$I->see('Profile was saved');
        $I->see('Profile of Bill','h1');
    }
}

Moreover, Codeception can resolve dependencies recursively (when A depends on B, and B depends on C etc.) and handle parameters of primitive types with default values (like $param = 'default'). Of course, you are not allowed to have cyclic dependencies.

Examples

What if you want to execute the same test scenario with different data? In this case you can inject examples as \Codeception\Example instances. Data is defined via the @example annotation, using JSON or Doctrine-style notation (limited to a single line). Doctrine-style:

<?php
 /**
  * @example ["/api/", 200]
  * @example ["/api/protected", 401]
  * @example ["/api/not-found-url", 404]
  * @example ["/api/faulty", 500]
  */
  public function checkEndpoints(ApiTester $I, \Codeception\Example $example)
  {
    $I->sendGET($example[0]);
    $I->seeResponseCodeIs($example[1]);
  }

JSON:

<?php
 /**
  * @example { "url": "/", "title": "Welcome" }
  * @example { "url": "/info", "title": "Info" }
  * @example { "url": "/about", "title": "About Us" }
  * @example { "url": "/contact", "title": "Contact Us" }
  */
  public function staticPages(AcceptanceTester $I, \Codeception\Example $example)
  {
    $I->amOnPage($example['url']);
    $I->see($example['title'], 'h1');
    $I->seeInTitle($example['title']);
  }
If you use JSON notation please keep in mind that all string keys and values should be enclosed in double quotes (`"`) according to JSON standard.

Key-value data in Doctrine-style annotation syntax:

<?php
 /**
  * @example(url="/", title="Welcome")
  * @example(url="/info", title="Info")
  * @example(url="/about", title="About Us")
  * @example(url="/contact", title="Contact Us")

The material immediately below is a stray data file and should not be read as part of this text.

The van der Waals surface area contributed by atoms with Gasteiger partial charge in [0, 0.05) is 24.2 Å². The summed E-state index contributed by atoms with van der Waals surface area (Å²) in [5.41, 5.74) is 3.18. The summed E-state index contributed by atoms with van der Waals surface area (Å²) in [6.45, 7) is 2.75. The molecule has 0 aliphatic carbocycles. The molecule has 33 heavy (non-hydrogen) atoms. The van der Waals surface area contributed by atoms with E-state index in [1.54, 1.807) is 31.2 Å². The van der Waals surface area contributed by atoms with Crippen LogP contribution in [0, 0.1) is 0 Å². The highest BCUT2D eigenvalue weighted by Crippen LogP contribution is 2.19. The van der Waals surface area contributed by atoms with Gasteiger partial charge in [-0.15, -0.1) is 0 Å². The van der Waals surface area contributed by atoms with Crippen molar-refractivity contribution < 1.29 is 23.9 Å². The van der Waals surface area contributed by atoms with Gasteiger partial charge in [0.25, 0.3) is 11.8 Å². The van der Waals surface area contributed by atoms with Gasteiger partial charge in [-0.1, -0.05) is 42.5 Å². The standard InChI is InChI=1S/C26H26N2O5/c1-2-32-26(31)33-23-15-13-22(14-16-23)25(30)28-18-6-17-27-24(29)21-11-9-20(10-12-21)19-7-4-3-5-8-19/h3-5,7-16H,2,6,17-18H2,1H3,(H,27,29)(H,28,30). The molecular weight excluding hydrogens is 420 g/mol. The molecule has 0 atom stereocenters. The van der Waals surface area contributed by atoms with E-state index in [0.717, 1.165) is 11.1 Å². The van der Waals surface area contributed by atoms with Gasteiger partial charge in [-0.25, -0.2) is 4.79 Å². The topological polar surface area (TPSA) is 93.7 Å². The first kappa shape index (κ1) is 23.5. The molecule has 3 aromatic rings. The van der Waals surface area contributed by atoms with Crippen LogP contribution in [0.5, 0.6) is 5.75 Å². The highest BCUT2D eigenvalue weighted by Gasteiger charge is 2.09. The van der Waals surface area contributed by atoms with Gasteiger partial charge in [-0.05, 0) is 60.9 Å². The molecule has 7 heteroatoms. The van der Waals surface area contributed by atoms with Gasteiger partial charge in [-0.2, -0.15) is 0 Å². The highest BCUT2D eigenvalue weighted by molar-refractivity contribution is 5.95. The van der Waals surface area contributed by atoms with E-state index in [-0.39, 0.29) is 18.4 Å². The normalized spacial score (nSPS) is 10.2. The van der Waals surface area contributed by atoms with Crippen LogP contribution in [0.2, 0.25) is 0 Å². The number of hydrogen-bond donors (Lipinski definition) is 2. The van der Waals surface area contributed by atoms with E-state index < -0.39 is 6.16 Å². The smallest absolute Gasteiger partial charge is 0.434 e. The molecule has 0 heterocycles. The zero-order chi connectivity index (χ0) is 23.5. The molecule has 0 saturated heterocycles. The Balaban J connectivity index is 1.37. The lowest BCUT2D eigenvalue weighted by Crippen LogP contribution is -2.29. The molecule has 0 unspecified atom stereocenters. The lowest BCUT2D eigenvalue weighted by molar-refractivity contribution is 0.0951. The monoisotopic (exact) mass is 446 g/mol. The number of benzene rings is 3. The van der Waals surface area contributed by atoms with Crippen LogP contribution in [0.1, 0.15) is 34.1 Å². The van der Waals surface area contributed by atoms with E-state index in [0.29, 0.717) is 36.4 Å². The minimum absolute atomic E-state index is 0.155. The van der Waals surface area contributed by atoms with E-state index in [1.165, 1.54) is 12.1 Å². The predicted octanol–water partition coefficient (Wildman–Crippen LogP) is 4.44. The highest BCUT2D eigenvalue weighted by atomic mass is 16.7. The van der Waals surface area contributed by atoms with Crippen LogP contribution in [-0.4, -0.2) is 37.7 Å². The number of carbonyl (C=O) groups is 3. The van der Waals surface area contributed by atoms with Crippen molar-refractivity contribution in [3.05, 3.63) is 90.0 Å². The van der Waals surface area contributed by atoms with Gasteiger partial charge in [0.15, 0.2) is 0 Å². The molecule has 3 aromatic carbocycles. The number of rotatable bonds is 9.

*/
  public function staticPages(AcceptanceTester $I, \Codeception\Example $example)
  {
    $I->amOnPage($example['url']);
    $I->see($example['title'], 'h1');
    $I->seeInTitle($example['title']);
  }

You can also use the @dataprovider annotation for creating dynamic examples, using a protected method for providing example data:

<?php
   /**
    * @dataprovider pageProvider
    */
    public function staticPages(AcceptanceTester $I, \Codeception\Example $example)
    {
        $I->amOnPage($example['url']);
        $I->see($example['title'], 'h1');
        $I->seeInTitle($example['title']);
    }

    /**
     * @return array
     */
    protected function pageProvider() // alternatively, if you want the function to be public, be sure to prefix it with `_`
    {
        return [
            ['url'=>"/", 'title'=>"Welcome"],
            ['url'=>"/info", 'title'=>"Info"],
            ['url'=>"/about", 'title'=>"About Us"],
            ['url'=>"/contact", 'title'=>"Contact Us"]
        ];
    }

Before/After Annotations

You can control execution flow with @before and @after annotations. You may move common actions into protected (non-test) methods and invoke them before or after the test method by putting them into annotations. It is possible to invoke several methods by using more than one @before or @after annotation. Methods are invoked in order from top to bottom.

<?php
class ModeratorCest {

    protected function login(AcceptanceTester $I)
    {
        $I->amOnPage('/login');
        $I->fillField('Username', 'miles');
        $I->fillField('Password', 'davis');
        $I->click('Login');
    }

    /**
     * @before login
     */
    public function banUser(AcceptanceTester $I)
    {
        $I->amOnPage('/users/charlie-parker');
        $I->see('Ban', '.button');
        $I->click('Ban');
    }

    /**
     * @before login
     * @before cleanup
     * @after logout
     * @after close
     */
    public function addUser(AcceptanceTester $I)
    {
        $I->amOnPage('/users/charlie-parker');
        $I->see('Ban', '.button');
        $I->click('Ban');
    }
}

You can also use @before and @after for included functions. But you can’t have multiple annotations of the same kind for single method - one method can have only one @before and only one @after annotation of the same kind.

Environments

For cases where you need to run tests with different configurations you can define different config environments. The most typical use cases are running acceptance tests in different browsers, or running database tests using different database engines.

Let’s demonstrate the usage of environments for the browsers case.

We need to add some new lines to acceptance.suite.yml:

actor: AcceptanceTester
modules:
    enabled:
        - WebDriver
        - \Helper\Acceptance
    config:
        WebDriver:
            url: 'http://127.0.0.1:8000/'
            browser: 'firefox'

env:
    phantom:
         modules:
            config:
                WebDriver:
                    browser: 'phantomjs'

    chrome:
         modules:
            config: